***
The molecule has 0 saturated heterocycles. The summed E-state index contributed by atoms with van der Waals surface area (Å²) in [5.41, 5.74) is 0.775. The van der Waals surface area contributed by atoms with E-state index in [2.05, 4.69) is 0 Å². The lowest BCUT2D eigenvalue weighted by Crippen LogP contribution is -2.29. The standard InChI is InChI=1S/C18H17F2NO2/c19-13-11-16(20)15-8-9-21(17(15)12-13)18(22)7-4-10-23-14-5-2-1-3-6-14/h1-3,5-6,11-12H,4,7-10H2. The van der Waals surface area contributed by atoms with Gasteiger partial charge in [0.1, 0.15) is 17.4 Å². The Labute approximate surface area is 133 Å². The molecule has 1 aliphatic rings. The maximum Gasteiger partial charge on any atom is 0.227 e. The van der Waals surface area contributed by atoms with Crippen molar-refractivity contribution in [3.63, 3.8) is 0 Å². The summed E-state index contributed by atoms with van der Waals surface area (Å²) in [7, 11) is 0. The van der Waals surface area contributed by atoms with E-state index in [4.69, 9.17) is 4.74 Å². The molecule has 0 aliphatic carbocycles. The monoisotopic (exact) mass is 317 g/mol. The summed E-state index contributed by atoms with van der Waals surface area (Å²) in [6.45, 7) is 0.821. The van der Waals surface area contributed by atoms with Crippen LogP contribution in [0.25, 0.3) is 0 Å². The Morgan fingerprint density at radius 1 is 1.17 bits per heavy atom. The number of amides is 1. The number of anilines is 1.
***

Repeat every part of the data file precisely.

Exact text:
The molecule has 0 saturated heterocycles. The summed E-state index contributed by atoms with van der Waals surface area (Å²) in [5.41, 5.74) is 0.775. The van der Waals surface area contributed by atoms with E-state index in [2.05, 4.69) is 0 Å². The lowest BCUT2D eigenvalue weighted by Crippen LogP contribution is -2.29. The standard InChI is InChI=1S/C18H17F2NO2/c19-13-11-16(20)15-8-9-21(17(15)12-13)18(22)7-4-10-23-14-5-2-1-3-6-14/h1-3,5-6,11-12H,4,7-10H2. The van der Waals surface area contributed by atoms with Gasteiger partial charge in [0.1, 0.15) is 17.4 Å². The Labute approximate surface area is 133 Å². The molecule has 1 aliphatic rings. The maximum Gasteiger partial charge on any atom is 0.227 e. The van der Waals surface area contributed by atoms with Crippen molar-refractivity contribution in [3.63, 3.8) is 0 Å². The summed E-state index contributed by atoms with van der Waals surface area (Å²) in [7, 11) is 0. The van der Waals surface area contributed by atoms with E-state index in [4.69, 9.17) is 4.74 Å². The molecule has 0 aliphatic carbocycles. The monoisotopic (exact) mass is 317 g/mol. The summed E-state index contributed by atoms with van der Waals surface area (Å²) in [6.45, 7) is 0.821. The van der Waals surface area contributed by atoms with Crippen LogP contribution in [0.25, 0.3) is 0 Å². The Morgan fingerprint density at radius 1 is 1.17 bits per heavy atom. The number of amides is 1. The number of anilines is 1.